Friday, 10 February 2012

A fiercely cold wind

The Safari spotted the Peregrine again this morning while Frank’s nose followed the trail of the overnight meanderings of the local Fox. He wasted so much time sniffing back and forth we didn’t get a chance to go round Magpie Wood and get a count.
On Patch 2 the wind was cruelly cold but at least it was blowing offshore and so was at our back. The Oystercatchers weren’t quite as numerous today but were more spread out so we got a fairly accurate, or at least more accurate than yesterday, count of 584 (including the leucistic one from a ferw weeks ago) with a least double that number beyond our southern boundary. Several Sanderlings and Redshanks poked about but it was good to see about a dozen Knot down by the outfall pipe again.
There were more gulls on the beach this morning but nothing to set the pulse racing...where’s our Glaucous Gull?
Out on the sea there were a few small flocks of Common Scoters but visibility was limited by thick low cloud. We didn’t see the eight Scaup that may or may not be still around, last seen on the 8th but we don’t think anyone other than us was out looking yesterday...don’t really blame them in the horrid conditions. 
On the way home we once again stopped off at the big park with the intention of finding Redwing, Treecreeper and Nuthatch for the year. The lake was still mostly frozen and several of the Shoveler were asleep on the ice. They were too skittish to get anywhere near if they were awake. The forecast sunny spells didn't materialise and we spent the half hour walking around in a dull fine drizzle.
The park is over-run with feral Pigeons, not a bird we often photograph, indeed we tend to ignore them but this one sat still, fluffed up against the damp cold, as we approached.

Out on the ice there were a few hundred gulls, mostly Black Heads. No matter how often we scanned through them we a white winger just would come and join them. The only one that was in any way out of the ordinary was this rather dark 1st year...too much white on the tertials for a Lesser Black Back?
 It was too far away to get any real detail as we didn't have the scope with us.

 99.9% of the other 1st winter gulls looked more or less like this one - quite different and easy enough to ID as Herring Gulls. Larids, eh...don't yer just love em!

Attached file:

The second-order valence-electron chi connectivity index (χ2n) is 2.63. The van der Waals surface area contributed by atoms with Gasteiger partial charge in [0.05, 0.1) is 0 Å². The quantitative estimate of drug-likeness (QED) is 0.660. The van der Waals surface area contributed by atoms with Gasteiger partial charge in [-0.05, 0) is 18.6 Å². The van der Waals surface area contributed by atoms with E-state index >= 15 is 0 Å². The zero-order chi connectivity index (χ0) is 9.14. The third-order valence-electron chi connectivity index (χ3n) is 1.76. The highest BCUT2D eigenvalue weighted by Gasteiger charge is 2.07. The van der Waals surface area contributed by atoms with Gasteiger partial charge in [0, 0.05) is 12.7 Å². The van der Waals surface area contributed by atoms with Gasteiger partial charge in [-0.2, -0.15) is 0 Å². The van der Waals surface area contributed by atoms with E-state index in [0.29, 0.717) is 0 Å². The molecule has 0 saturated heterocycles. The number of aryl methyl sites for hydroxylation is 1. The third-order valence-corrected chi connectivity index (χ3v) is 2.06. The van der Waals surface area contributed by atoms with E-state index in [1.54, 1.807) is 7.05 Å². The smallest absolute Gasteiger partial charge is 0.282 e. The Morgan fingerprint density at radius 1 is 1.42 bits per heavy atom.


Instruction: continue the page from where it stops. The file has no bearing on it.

No we didn't find any Redwings, Treecreepers or Nuthatches - we think they see us coming and hide! We did see an Oystercatcher on the ice with the gulls which is an unusual record for the park and the Kestrel was in the tree above the feeding station again.
Where to next? Stayin close to the fire we think.
In the meantime let us know who photographs the ferals in your outback.
Peregrine calling from the tower at dusk on Patch 1 and lots of Blackbirds clucking ads they settled down to roost in the 'Iberian Chiffchaff zone'  - now accepted by BBRC but only for 3 - 5th May last year, so if you saw it later than that they are saying what you saw was in fact an ordinary Chiffchaff.


Anonymous said...

Great Shoveler pics, Dave. Much better than the ones i got.

Oh, the minefield of juvvy large gulls. I`ve said that before.

Christian said...

Hi Dave

We own a racing/rock pigeon. My wife found it, exhausted on our doorstep last year and the owner said we could keep it. Now we have 7 tumbler/feral pigeons!

Warren Baker said...

I never get near enough to ID juvvy or 1st year Herring/ Lbb Gulls!!

Great Talk from Martin last night...........he's got me checking everything twice!

cliff said...

Re "so if you saw it later than that they are saying what you saw was in fact an ordinary Chiffchaff"

Bummer - I photo'd it on 6th May, from memory I was in the company of MJ & maybe FB, the former giving a positive ID from the birds call. Still, easy come easy go - good job I don't keep a list otherwise I'd be doing some crossing out, gotta amend the label on my website though, or maybe just pot it as it wasn't much of a keeper anyhows.